"We'll have to convert the Valhalla to the new drive," Captain Donnell said. He looked still stunned by Alan's sudden appearance. "Otherwise we'll never be able to meet the competition of the new ships. There will be new ships, won't there?"
"As soon as I return to Earth and tell them I've been successful. My men are ready to go into immediate production of hyperspace vessels. The universe is going to be full of them even before your ship reaches Procyon!" He sensed now the full importance of what he had done. "Now that there's practical transportation between stars, the Galaxy will grow close together--as close as the Solar System is now!"
Captain Donnell nodded. "And what are you planning to do, now that you've dug up the Cavour drive?"
"Me?" Alan took a deep breath. "I've got my own ship, Dad. And out there are Rigel and Deneb and Fomalhaut and a lot of other places I want to see." He was speaking quietly, calmly, but with an undercurrent of inner excitement. He had dreamed of this day for nine years.
"I'm going to take a grand tour of the universe, Dad. Everywhere. The hyperdrive can take me. But there's just one thing----"
"What's that?" Steve and the Captain said virtually in the same moment.
"I've been practically alone for the last nine years. I don't want to make this trip by myself. I'm looking for a companion. A fellow explorer."
He stared squarely at Steve.
A slow grin spread over his brother's face. "You devil," Steve said. "You've planned this too well. How could I possibly turn you down?"
"Do you want to?" Alan asked.
Steve chuckled. "Do you think I do?"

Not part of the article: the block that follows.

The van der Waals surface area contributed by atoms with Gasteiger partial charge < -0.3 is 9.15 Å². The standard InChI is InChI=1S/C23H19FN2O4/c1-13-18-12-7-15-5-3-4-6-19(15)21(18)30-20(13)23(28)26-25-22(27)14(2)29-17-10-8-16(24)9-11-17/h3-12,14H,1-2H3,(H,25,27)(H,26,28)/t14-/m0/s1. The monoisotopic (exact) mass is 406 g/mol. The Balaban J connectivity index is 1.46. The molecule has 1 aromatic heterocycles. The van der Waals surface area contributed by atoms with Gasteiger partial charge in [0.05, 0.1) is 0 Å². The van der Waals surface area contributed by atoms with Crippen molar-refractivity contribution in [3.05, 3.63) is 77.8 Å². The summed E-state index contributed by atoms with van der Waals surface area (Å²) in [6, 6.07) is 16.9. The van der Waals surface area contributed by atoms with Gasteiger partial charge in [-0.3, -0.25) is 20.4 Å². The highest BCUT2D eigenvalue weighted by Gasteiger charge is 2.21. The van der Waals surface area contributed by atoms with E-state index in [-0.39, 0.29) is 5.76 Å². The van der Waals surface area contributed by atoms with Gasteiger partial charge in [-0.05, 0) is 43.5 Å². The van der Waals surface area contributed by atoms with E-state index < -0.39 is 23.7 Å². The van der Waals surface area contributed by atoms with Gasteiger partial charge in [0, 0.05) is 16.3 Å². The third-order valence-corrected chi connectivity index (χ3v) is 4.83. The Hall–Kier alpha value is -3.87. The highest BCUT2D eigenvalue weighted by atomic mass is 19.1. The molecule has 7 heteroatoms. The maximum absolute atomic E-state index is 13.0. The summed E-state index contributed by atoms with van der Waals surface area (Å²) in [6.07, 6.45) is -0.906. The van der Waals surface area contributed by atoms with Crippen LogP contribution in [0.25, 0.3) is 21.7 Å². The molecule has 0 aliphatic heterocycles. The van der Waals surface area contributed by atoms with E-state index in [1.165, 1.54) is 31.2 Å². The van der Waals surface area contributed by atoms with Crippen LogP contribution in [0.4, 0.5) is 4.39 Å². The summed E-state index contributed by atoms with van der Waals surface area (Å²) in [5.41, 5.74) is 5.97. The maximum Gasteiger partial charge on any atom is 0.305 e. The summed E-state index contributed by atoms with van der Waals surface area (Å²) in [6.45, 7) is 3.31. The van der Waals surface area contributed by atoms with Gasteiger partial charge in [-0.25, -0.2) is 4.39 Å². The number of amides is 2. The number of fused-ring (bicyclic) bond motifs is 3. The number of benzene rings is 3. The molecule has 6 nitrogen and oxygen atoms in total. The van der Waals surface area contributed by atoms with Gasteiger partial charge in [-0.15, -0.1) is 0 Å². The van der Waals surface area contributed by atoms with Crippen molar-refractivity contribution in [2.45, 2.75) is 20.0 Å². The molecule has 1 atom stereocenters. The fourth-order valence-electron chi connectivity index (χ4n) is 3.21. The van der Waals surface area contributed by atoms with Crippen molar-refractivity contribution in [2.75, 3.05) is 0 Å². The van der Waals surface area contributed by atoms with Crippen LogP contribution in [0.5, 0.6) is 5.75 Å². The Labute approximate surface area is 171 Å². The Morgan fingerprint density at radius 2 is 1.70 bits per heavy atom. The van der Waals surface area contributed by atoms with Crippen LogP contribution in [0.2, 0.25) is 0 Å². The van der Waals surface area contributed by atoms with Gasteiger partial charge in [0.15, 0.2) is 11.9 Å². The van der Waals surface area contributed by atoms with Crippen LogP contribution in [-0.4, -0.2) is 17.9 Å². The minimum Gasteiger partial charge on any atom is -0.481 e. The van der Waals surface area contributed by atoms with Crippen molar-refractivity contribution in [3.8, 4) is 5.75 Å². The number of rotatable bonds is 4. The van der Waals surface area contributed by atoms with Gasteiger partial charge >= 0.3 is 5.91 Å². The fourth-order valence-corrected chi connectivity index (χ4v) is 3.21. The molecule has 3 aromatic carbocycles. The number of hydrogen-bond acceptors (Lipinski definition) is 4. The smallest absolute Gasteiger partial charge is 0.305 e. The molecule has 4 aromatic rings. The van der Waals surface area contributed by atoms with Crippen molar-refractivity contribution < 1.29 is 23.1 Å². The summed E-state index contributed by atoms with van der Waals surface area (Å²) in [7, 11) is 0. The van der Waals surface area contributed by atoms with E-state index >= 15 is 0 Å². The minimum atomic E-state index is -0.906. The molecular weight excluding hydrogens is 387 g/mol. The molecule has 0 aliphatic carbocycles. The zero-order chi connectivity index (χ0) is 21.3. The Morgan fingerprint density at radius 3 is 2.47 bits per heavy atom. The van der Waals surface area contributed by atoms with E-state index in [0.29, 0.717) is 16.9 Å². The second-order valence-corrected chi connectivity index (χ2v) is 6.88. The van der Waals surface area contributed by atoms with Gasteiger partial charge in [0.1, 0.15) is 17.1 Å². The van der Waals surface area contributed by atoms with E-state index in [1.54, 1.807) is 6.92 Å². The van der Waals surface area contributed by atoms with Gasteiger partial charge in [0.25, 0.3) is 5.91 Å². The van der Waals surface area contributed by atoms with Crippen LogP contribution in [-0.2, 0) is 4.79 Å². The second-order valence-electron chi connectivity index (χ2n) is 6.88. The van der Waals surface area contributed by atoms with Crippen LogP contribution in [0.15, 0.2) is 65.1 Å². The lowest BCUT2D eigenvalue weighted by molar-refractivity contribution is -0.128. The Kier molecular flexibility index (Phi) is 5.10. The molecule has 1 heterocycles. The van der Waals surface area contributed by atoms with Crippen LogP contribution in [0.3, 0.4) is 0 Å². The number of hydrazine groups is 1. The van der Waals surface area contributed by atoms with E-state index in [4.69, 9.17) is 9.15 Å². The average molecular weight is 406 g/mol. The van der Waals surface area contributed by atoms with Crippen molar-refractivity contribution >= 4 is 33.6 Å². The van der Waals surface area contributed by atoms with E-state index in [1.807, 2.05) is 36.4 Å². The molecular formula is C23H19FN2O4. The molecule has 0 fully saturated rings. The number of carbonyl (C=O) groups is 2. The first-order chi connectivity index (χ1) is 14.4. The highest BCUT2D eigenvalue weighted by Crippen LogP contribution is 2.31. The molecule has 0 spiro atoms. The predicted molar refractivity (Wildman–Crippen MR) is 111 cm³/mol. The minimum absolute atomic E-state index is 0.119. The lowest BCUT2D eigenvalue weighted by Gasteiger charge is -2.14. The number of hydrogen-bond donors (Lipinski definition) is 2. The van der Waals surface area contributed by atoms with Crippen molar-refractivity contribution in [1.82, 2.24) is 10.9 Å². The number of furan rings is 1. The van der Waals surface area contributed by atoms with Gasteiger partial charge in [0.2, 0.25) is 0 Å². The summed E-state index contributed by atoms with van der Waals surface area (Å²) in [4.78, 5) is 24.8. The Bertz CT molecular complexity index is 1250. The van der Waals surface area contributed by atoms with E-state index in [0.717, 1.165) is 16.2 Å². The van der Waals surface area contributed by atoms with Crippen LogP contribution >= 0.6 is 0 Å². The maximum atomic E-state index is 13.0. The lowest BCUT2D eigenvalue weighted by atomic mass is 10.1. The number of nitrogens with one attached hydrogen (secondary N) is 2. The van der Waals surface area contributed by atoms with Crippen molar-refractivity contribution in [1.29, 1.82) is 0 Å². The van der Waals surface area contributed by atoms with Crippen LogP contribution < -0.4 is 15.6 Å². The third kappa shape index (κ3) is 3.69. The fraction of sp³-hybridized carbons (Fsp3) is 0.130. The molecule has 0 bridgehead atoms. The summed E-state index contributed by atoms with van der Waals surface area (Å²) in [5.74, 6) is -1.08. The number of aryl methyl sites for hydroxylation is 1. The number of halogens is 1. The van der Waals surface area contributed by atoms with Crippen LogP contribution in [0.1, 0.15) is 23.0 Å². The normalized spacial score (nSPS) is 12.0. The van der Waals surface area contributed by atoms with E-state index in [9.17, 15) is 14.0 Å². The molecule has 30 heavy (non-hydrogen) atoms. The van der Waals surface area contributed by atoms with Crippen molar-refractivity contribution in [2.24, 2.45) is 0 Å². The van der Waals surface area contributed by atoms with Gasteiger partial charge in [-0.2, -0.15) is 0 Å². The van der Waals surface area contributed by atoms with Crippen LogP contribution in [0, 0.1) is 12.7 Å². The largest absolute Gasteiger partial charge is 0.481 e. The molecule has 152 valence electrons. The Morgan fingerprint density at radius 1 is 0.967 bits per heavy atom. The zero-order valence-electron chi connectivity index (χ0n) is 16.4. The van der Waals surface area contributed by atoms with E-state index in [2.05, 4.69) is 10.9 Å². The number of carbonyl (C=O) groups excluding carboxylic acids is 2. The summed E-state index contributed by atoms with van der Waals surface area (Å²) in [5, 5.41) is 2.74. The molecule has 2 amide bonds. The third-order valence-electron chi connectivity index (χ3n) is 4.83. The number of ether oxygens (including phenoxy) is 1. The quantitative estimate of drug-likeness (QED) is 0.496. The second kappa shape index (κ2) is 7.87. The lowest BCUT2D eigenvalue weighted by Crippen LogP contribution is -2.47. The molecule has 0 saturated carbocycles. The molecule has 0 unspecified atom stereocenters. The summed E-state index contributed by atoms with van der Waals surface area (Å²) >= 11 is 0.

Alan felt something twitching at his cuff. He looked down and saw a bluish-purple ball of fur sitting next to his shoe, studying him with a wry expression.
"Of course. Is there room for a third passenger on this jaunt of yours?"
"Application accepted," Alan said. Warmth spread over him. The long quest was over. He was back among the people he loved, and the galaxy was opening wide before him. A sky full of bright stars, growing brighter and closer by the moment, was beckoning to him.
He saw the Crewmen coming from their posts now; the rumor had flitted rapidly around the ship, it seemed. They were all there, Art Kandin and Dan Kelleher and a gaping Judy Collier and Roger Bond and all the rest of them.
"You won't be leaving right away, will you?" the Captain asked. "You can stay with us a while, just to see if you remember the place?"
"Of course I will, Dad. There's no hurry now. But I'll have to go back to Earth first and let them know I've succeeded, so they can start production. And then----"
"Deneb first," Steve said. "From there out to Spica, and Altair----"
Grinning, Alan said, "More worlds are waiting than we can see in ten lifetimes, Steve. But we'll give it a good try. We'll get out there."
A multitude of stars thronged the sky. He and Steve and Rat, together at last--plunging from star to star, going everywhere, seeing everything. The little craft grappled to the Valhalla would be the magic wand that put the universe in their hands.